These together with other objects and advantages which will become subsequently apparent reside in the details of construction and operation as more fully hereinafter described and claimed, reference being had to the accompanying drawings forming a part hereof, wherein like numerals refer to like parts throughout.
FIG. 1 is a top sectional view of an installed rotor assembly constructed in accordance with the present invention.
FIG. 2 is a partial side sectional view taken substantially through a plane indicted by section line 2--2 in FIG. 1.
FIG. 3 is a partial side elevational view as seen from a plane indicated by section line 3--3 in FIG. 1.
FIG. 4 is a partial top sectional view of a prior art rotor assembly showing the problem associated therewith.
Referring now to the drawings in detail, FIGS. 1, 2 and 3 illustrate a portion of the pellet drying apparatus of the type disclosed in U.S. Pat. No. 3,458,045 aforementioned, including a vertically positioned housing 10 formed by a cylindrical wall 12 made of foraminous material such as metal screening. The housing encloses a rotor assembly driven through a power shaft 14 that extends centrally through the housing. A plurality of vertically aligned spider sections 16 are connected to the power shaft through which rotational planes extend perpendicular to the power shaft. The spider sections are interconnected in circumferentially spaced relation by overlapping blade carriers 18 to define a radially outer zone 20 adjacent the foraminous wall 12 of the housing through which pellets are impelled upwardly by lifter blades 22. The blades 22 extend outwardly from the carriers 18 at an angle to the rotational planes extending through the spider sections.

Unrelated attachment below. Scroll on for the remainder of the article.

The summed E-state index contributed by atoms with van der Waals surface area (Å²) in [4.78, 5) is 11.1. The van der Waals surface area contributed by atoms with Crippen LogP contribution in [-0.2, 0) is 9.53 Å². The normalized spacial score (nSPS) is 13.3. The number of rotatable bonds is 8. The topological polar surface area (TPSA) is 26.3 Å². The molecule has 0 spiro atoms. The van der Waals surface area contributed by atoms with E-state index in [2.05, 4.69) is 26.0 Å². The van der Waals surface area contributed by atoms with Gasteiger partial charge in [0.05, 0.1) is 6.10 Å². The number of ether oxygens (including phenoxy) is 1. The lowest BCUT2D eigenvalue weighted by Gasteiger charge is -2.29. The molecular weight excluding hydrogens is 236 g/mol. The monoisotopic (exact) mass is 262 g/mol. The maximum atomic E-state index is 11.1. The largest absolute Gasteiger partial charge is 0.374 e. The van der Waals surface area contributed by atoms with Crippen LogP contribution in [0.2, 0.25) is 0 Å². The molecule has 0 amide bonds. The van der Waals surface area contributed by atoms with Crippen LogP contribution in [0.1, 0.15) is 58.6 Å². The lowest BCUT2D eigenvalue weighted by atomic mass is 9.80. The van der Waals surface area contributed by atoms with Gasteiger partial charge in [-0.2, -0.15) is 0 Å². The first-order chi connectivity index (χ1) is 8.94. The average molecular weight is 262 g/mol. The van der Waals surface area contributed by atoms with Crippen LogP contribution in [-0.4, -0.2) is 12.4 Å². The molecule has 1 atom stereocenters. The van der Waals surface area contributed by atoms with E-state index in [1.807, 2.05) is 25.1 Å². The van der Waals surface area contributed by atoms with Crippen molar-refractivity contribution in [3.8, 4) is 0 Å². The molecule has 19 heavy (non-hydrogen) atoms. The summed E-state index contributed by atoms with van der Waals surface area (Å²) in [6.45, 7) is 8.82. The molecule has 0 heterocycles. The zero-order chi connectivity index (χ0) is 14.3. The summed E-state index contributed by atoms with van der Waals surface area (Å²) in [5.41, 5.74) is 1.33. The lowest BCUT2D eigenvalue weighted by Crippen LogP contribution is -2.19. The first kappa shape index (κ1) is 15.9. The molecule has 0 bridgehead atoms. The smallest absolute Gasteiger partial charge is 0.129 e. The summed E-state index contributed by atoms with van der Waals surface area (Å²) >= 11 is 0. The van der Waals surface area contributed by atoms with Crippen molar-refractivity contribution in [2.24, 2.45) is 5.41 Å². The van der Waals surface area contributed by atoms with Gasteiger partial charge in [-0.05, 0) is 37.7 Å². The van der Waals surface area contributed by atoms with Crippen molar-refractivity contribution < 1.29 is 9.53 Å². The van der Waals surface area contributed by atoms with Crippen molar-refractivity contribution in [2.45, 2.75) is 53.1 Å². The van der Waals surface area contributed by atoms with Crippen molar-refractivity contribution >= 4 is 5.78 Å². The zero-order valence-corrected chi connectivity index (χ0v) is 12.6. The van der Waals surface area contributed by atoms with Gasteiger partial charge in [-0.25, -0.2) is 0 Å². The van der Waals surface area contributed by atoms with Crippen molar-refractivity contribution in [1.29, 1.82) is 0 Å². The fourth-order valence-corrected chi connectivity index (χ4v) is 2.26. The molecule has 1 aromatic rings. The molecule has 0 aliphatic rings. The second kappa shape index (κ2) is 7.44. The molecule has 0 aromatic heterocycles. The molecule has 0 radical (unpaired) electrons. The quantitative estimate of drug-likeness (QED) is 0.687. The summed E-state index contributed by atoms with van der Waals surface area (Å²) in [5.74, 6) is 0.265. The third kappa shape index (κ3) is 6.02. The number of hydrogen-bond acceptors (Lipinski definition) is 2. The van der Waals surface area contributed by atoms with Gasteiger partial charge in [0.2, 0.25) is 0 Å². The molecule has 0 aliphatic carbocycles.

As more clearly seen in FIGS. 1 and 2, each spider section 16 includes a hub 24 secured to the power shaft, from which a plurality of flat bar spokes 26 extend. The spokes are interconnected by an annular stabilizer element 28 holding the spokes in fixed angularly spaced relation to each other. The annular element 28 intersects the vertically positioned side surfaces 30 of the flat bar spokes between the hub and the radially outer ends 32 of the spokes. As more clearly seen in FIG. 2, the annular stabilizer element 28 is round in cross section. Each spoke 26 has an attachment arm 34 extending from the end 32 at an obtuse angle such as 100 degrees from the vertical plane with which the spoke is aligned as shown in FIG. 1. This obtuse angular relationship is maintained by a backing strut 36 which extends rearwardly from each attachment arm substantially perpendicular thereto and is secured to the annular element 28 substantially at its intersection with an adjacent spoke 26. The struts 36 are also round in cross section.